Concrete or Asphalt Driveway Material Comparisons
Asphalt, also known as blacktop, is made up of sand, tiny bits of gravel, and a hydrocarbon mixture of asphalt cement, which is a petroleum product. Concrete is a combination of aggregates, like crushed limestone, sand, and natural rock, along with a binder or hydraulic cement material
The initial installation cost of an asphalt driveway is usually less expensive than the installation of a concrete driveway but will fluctuate depending upon the current cost of oil. While a concrete driveway can cost more to install, keep in mind that there are maintenance costs required for an asphalt driveway that are not needed with a concrete driveway.
Concrete is naturally lighter in color, making it easier to see in the dark while the color of asphalt is typically comprised of shades of deep charcoal gray and black. However asphalt and concrete can come in a variety of shades and colors. Additional choices in appearance can include overlays, which are decorative stamps that create the look of cobblestone, slate, flagstone, and even brick. Consider the appearance of the exterior of your home as well as your landscaping when making a choice of color and texture for your driveway.
When it comes to the “greener” option, a concrete driveway is superior to an asphalt driveway in several ways. Concrete is predominately made up of limestone, which is the most plentiful mineral on the planet. Concrete driveways tend to last longer than asphalt driveways, which means fewer raw materials are needed for installation and maintenance purposes. Also, a concrete driveway is made up of materials that can be recycled at the end of its life. However, an asphalt driveway performs better when it comes to repairs. For, while you cannot resurface your driveway with cement, if there is a solid base, you can pave right over your old driveway when using asphalt, meaning less resources are needed.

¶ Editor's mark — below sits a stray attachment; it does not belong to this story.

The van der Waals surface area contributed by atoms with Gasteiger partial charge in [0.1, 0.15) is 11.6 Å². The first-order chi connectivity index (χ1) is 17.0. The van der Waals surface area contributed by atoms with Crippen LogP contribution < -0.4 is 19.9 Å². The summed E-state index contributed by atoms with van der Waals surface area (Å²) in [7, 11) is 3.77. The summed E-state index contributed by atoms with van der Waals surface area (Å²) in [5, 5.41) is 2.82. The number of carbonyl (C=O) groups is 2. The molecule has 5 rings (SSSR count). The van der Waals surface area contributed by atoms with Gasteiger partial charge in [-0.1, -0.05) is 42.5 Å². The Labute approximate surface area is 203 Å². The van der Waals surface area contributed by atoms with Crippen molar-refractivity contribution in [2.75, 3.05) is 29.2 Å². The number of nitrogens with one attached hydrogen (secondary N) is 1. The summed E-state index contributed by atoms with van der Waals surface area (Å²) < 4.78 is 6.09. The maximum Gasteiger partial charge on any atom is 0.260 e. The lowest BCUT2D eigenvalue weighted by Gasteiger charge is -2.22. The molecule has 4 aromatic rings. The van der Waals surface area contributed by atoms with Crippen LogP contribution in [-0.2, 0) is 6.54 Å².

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The amount of time it takes to install an asphalt or concrete driveway depends upon the size of the area and the amount of preparation needed. Hardening of both an asphalt and concrete driveway is dependent upon materials used as well as the temperature. Both processes are relatively quick and painless.
Once every two to five years, an asphalt driveway needs to be resealed. Any holes or cracks should be repaired as soon as possible to prevent the damage from growing. Depending upon the type of sealer used, the maintenance of an asphalt driveway will vary. However, typically sealer reapplication is an easy and inexpensive process. A plus for the concrete driveway is that it is maintenance free, requiring cleaning only for the occasional gasoline or oil spot. With both options, the better you care for your driveway, the longer it will last.
An asphalt driveway can last anywhere between fifteen to thirty years, depending upon how well the driveway is maintained, the climate, as well as the type of use. A concrete driveway can last up to forty years in ideal conditions, the durability subject to environmental conditions and how you are using it. As a rule, an asphalt driveway is more durable in extreme cold weather because it is more flexible, making it less susceptible to cracking while a concrete driveway is often a better choice for consistently extreme higher temperatures because it will remain cooler than asphalt.